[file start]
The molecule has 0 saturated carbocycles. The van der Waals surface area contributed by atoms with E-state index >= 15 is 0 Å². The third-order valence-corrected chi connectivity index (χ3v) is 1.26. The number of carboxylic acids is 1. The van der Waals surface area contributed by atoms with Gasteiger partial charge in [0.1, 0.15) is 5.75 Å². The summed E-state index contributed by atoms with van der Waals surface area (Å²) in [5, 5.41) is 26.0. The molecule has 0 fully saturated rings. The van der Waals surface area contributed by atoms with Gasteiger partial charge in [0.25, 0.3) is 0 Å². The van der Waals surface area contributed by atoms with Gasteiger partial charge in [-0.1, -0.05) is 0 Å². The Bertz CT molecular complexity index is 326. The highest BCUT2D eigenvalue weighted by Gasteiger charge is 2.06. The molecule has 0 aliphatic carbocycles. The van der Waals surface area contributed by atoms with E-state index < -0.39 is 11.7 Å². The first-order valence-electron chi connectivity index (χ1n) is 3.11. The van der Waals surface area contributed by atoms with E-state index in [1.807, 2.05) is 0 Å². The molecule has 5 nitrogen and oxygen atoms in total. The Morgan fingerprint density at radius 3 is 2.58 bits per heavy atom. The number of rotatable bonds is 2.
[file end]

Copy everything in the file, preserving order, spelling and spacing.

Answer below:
The molecule has 0 saturated carbocycles. The van der Waals surface area contributed by atoms with E-state index >= 15 is 0 Å². The third-order valence-corrected chi connectivity index (χ3v) is 1.26. The number of carboxylic acids is 1. The van der Waals surface area contributed by atoms with Gasteiger partial charge in [0.1, 0.15) is 5.75 Å². The summed E-state index contributed by atoms with van der Waals surface area (Å²) in [5, 5.41) is 26.0. The molecule has 0 fully saturated rings. The van der Waals surface area contributed by atoms with Gasteiger partial charge in [0.25, 0.3) is 0 Å². The van der Waals surface area contributed by atoms with Gasteiger partial charge in [-0.1, -0.05) is 0 Å². The Bertz CT molecular complexity index is 326. The highest BCUT2D eigenvalue weighted by Gasteiger charge is 2.06. The molecule has 0 aliphatic carbocycles. The van der Waals surface area contributed by atoms with E-state index < -0.39 is 11.7 Å². The first-order valence-electron chi connectivity index (χ1n) is 3.11. The van der Waals surface area contributed by atoms with E-state index in [1.807, 2.05) is 0 Å². The molecule has 5 nitrogen and oxygen atoms in total. The Morgan fingerprint density at radius 3 is 2.58 bits per heavy atom. The number of rotatable bonds is 2.